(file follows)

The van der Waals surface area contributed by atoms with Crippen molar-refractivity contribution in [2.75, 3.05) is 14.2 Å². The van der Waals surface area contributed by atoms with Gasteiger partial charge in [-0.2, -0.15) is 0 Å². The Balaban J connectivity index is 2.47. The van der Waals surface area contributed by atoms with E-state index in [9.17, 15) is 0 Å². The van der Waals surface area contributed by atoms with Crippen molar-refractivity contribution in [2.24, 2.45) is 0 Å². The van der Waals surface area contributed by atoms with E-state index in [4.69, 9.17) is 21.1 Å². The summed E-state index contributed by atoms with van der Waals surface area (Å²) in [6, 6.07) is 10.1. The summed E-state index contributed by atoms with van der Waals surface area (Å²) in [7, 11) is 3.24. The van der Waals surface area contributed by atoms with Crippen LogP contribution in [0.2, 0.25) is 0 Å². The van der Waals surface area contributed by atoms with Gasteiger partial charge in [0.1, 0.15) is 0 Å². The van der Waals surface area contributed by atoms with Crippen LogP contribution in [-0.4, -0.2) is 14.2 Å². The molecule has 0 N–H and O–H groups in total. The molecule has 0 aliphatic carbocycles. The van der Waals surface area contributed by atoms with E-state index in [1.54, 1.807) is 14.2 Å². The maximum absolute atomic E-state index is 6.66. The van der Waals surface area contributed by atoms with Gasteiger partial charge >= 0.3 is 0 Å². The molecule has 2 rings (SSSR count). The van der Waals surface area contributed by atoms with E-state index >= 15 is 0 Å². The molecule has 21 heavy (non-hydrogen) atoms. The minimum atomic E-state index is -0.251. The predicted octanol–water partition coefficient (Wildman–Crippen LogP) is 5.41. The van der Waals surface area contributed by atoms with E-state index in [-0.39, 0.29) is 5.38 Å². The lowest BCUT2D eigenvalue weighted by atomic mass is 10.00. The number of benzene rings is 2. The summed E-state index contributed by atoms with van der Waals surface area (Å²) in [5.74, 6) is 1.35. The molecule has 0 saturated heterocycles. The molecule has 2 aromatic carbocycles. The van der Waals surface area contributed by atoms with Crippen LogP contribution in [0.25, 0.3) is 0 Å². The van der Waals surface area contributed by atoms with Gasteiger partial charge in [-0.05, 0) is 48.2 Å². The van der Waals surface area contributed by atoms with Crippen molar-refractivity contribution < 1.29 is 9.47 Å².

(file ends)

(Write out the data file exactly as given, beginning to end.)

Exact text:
The van der Waals surface area contributed by atoms with Crippen molar-refractivity contribution in [2.75, 3.05) is 14.2 Å². The van der Waals surface area contributed by atoms with Gasteiger partial charge in [-0.2, -0.15) is 0 Å². The Balaban J connectivity index is 2.47. The van der Waals surface area contributed by atoms with E-state index in [9.17, 15) is 0 Å². The van der Waals surface area contributed by atoms with Crippen molar-refractivity contribution in [2.24, 2.45) is 0 Å². The van der Waals surface area contributed by atoms with E-state index in [4.69, 9.17) is 21.1 Å². The summed E-state index contributed by atoms with van der Waals surface area (Å²) in [6, 6.07) is 10.1. The summed E-state index contributed by atoms with van der Waals surface area (Å²) in [7, 11) is 3.24. The van der Waals surface area contributed by atoms with Crippen LogP contribution in [0.2, 0.25) is 0 Å². The van der Waals surface area contributed by atoms with Gasteiger partial charge in [0.1, 0.15) is 0 Å². The van der Waals surface area contributed by atoms with Crippen LogP contribution in [-0.4, -0.2) is 14.2 Å². The molecule has 0 N–H and O–H groups in total. The molecule has 0 aliphatic carbocycles. The van der Waals surface area contributed by atoms with E-state index in [1.54, 1.807) is 14.2 Å². The maximum absolute atomic E-state index is 6.66. The van der Waals surface area contributed by atoms with Gasteiger partial charge >= 0.3 is 0 Å². The molecule has 2 rings (SSSR count). The van der Waals surface area contributed by atoms with E-state index >= 15 is 0 Å². The molecule has 21 heavy (non-hydrogen) atoms. The minimum atomic E-state index is -0.251. The predicted octanol–water partition coefficient (Wildman–Crippen LogP) is 5.41. The van der Waals surface area contributed by atoms with E-state index in [-0.39, 0.29) is 5.38 Å². The lowest BCUT2D eigenvalue weighted by atomic mass is 10.00. The number of benzene rings is 2. The summed E-state index contributed by atoms with van der Waals surface area (Å²) in [5.74, 6) is 1.35. The molecule has 0 saturated heterocycles. The molecule has 2 aromatic carbocycles. The van der Waals surface area contributed by atoms with Crippen LogP contribution in [0.25, 0.3) is 0 Å². The van der Waals surface area contributed by atoms with Gasteiger partial charge in [-0.05, 0) is 48.2 Å². The van der Waals surface area contributed by atoms with Crippen molar-refractivity contribution < 1.29 is 9.47 Å².